You no doubt see the "Set the GPU to BASIC" suggestion followed by the "We are working with Microsoft to fix it, ball is in their court" line. I love all the tools Adobe CS has to offer which is why being among the first to hop on the Cloud was an easy choice. But, the blinking seems to be getting worse in Photshop and I do have my GPU set on BASIC. Please, Adobe, treat this as a front burner issue and seek an immediate resolution. At the very least, provice your Cloud members an update on where your efforts. As it is, it just seems like this is not a pressing concern for you. However, it is for you paying clients.
Thank you, Chris. I appreciate knowing that the issue is being dealt with. I have set the performance to basic and it worked so far, but it's too bad to not be able to run this machine at it's optimum settings. ASUS, i7, 2 graphics cards - one onboard Intel 4000 or something like that and nvidea with 2G RAM, 8 G RAM, 2 LaCie T drives and a 7500 rpm primary drive. If those specs don't run PSCC, I don't know what will. The cards have the latest drivers. WIn8.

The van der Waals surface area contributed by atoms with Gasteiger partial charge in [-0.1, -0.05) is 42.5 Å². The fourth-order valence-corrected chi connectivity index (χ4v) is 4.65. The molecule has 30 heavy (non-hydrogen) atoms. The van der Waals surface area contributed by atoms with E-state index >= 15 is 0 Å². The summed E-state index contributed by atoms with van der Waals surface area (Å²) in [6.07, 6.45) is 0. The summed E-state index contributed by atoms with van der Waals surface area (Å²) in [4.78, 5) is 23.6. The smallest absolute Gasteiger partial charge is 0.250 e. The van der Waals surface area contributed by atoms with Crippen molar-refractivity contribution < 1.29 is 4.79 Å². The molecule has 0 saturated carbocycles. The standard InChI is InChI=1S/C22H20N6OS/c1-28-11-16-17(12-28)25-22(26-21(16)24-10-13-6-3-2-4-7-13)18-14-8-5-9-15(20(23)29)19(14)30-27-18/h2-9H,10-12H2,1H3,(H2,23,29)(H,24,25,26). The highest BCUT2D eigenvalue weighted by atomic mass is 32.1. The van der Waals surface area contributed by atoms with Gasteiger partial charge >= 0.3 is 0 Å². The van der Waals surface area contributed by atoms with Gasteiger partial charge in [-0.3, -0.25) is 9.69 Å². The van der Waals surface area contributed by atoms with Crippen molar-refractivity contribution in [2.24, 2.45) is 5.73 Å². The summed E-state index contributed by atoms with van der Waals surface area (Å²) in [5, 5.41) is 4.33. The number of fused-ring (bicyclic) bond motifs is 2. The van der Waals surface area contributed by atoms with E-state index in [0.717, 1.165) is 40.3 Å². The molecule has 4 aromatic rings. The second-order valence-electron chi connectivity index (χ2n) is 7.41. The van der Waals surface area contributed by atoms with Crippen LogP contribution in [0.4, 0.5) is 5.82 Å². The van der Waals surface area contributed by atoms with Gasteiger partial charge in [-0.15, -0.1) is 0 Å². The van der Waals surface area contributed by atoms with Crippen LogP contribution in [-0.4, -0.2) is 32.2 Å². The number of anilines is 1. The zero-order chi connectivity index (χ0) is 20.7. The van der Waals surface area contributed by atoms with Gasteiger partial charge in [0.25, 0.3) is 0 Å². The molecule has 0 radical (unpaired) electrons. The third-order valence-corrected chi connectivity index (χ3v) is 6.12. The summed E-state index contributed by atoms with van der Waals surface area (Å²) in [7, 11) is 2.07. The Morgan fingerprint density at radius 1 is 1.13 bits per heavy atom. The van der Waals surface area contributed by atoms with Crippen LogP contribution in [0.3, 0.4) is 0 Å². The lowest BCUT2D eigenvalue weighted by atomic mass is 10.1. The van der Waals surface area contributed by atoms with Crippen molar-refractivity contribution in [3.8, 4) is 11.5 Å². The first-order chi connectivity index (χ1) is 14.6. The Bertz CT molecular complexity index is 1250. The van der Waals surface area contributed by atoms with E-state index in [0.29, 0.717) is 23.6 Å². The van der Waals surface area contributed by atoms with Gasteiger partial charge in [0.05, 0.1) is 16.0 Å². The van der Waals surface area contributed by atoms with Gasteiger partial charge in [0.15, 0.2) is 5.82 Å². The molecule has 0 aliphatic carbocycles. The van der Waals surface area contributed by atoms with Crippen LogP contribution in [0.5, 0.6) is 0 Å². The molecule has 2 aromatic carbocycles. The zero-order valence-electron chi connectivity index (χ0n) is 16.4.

There was no problem with PS6.
I can understand that to a point, Chris. But this should have been disclosed at the outset. To find out it was a known issue AFTER the membership was paid for is poor CSM. Especially given the number of makers preloading machines with Windows 8. But thanks for the reply.
Sent from my Galaxy S®III
This may help some people. On another site: http://www.tomshardware.com/forum/342967-33-switching-onboard-graphics -nvidia-graphics-card
A gentleman replied to the question of how one switches from the onboard (not so powerful) graphics processor to the video card (very powerful) using software in the case of nVidea cards. It is easy, and might work out some of the kinks. I have switched and will now try to see if I can mess up PSCC using the higher setting. bbiab